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My First Whitetail Buck Deer with Wendy Lacoss-Drake


Many people from the East never consider Montana as a great state to hunt whitetails. I think that’s one of the reasons we have so many nice-sized whitetails in Montana. When you buy a deer tag in Montana, you can buy either a whitetail or a mule deer tag. Most people who come from the East opt for a mule deer tag. 

On this hunt, I had a deer tag and an elk tag. My husband, Eric, had encouraged me to carry the .30-06 rifle that he had bought for me. I didn’t like guns, because they were so loud. I had practiced shooting my new rifle, but I hadn’t really considered hunting with it. Even though I had practiced with it, I hadn’t practiced very much. As we were walking along, Eric said, “There's a buck. Shoot it.” The deer was feeding in an opening about 70 yards from us, and Eric kept saying, “Shoot, shoot, shoot, shoot.” Since there weren’t many trees that I could brace my rifle against, I kneeled down, put my elbow on my knee and aimed low on the front shoulder where I knew the heart should be. When I squeezed the trigger, I saw the white-tailed buck run about 15 yards and fall over. Eric got so excited when he saw the deer fall over and said, “Holy cow.” 

Wendy_day2Later, Eric told me that he didn’t think I would shoot. I’d had opportunities to shoot deer before, and since I didn’t particularly want to shoot, I took my time. By the time I was ready to take a shot, the deer was generally gone. At that time, I was really scared that if I took a shot, wounded an animal and didn’t get a clean kill, I’d be ruined forever as far as hunting went. On this hunt, the shot came so quickly, and I got into position so quickly that I didn’t have to think about anything but aiming and squeezing the trigger.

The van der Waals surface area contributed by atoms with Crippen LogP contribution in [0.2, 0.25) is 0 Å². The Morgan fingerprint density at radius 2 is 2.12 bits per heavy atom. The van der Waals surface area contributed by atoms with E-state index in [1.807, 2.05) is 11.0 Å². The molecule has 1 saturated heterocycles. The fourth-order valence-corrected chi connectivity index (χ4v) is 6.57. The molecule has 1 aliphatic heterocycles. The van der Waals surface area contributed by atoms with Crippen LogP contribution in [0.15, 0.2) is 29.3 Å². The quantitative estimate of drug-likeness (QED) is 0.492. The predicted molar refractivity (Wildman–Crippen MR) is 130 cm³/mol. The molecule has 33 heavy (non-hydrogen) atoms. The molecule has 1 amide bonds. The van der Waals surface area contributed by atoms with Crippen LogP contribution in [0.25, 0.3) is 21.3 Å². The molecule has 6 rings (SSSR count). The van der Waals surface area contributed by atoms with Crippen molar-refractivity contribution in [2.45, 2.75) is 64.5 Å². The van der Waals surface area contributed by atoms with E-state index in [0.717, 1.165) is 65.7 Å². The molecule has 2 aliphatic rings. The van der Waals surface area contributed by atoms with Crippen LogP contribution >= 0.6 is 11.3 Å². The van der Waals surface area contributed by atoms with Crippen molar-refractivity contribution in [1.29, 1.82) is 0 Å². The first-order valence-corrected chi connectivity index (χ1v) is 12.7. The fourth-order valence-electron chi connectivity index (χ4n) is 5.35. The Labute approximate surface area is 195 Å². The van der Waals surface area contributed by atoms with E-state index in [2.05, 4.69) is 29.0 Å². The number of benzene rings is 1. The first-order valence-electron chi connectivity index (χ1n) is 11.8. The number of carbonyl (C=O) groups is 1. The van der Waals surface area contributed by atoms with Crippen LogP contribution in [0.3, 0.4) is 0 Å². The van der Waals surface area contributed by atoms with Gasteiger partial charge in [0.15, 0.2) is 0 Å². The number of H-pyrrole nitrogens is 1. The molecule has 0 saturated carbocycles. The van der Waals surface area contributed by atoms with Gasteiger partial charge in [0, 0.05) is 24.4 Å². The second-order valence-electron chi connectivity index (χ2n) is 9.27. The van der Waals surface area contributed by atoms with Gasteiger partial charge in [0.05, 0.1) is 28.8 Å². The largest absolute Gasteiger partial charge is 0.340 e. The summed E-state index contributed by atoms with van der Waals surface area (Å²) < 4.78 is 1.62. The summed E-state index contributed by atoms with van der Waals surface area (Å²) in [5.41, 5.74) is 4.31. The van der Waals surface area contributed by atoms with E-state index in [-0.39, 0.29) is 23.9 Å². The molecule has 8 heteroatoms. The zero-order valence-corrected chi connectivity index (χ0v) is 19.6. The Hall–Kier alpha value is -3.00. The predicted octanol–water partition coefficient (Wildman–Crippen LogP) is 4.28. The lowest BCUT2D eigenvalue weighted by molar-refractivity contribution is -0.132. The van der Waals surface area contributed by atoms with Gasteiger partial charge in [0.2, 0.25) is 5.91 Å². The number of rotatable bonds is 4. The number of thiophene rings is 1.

When the buck went down, I yelled a little and cried a little. I wasn’t crying because I had taken the animal. I was crying from pure excitement. Eric and I high-fived and hugged, because we were so excited about what had just happened. We sat down to make sure the deer was down for good. Once we reached the deer, we took some pictures. Then Eric told me I needed to field dress the deer. As I field dressed the deer, I noticed the deer had a lot of ticks on him. The ticks weirded me out more than taking the entrails out of the deer. 

We hiked down to our truck about 1/4-mile away. We drove the truck back to the spot where I’d  field dressed the deer, loaded the buck into the back of the truck and took him back to our cabin where we had a meat pole. The temperature was hovering about 20 degrees. Then Eric wanted me to skin the deer. I started skinning him, but Eric was much better and faster at skinning than I was. Once we got the hide off the deer, my mother-in-law, Joan Drake, and I took the meat off the bones. Joan had butchered many deer over her lifetime. So, she showed me how to remove the different parts of deer meat and which portions of the meat were best for cooking, grinding and preparing steaks and stews. Then the two of us prepared a meal from the buck I’d taken. After that hunt, I was totally hooked on hunting. I could hardly wait to go hunting again. 

Day 1: From Competitive Archery to Big Game Hunter

Tomorrow: Wendy Lacoss-Drake on Taking Her Himalaya Whitetail Buck Deer

From Competitive Archery to Big Game Hunter
Wendy Lacoss-Drake from Libby, Montana, has been hunting big game in Montana for 9 years. Not born into a hunting family, she didn’t think she had the heart to kill an animal. However, when she met her husband Eric Drake, her life was forever changed in several ways. Eric was a competition archer and a bowhunter. He introduced Wendy to competition archery. Then she more or less stumbled her way into becoming a big-game hunter

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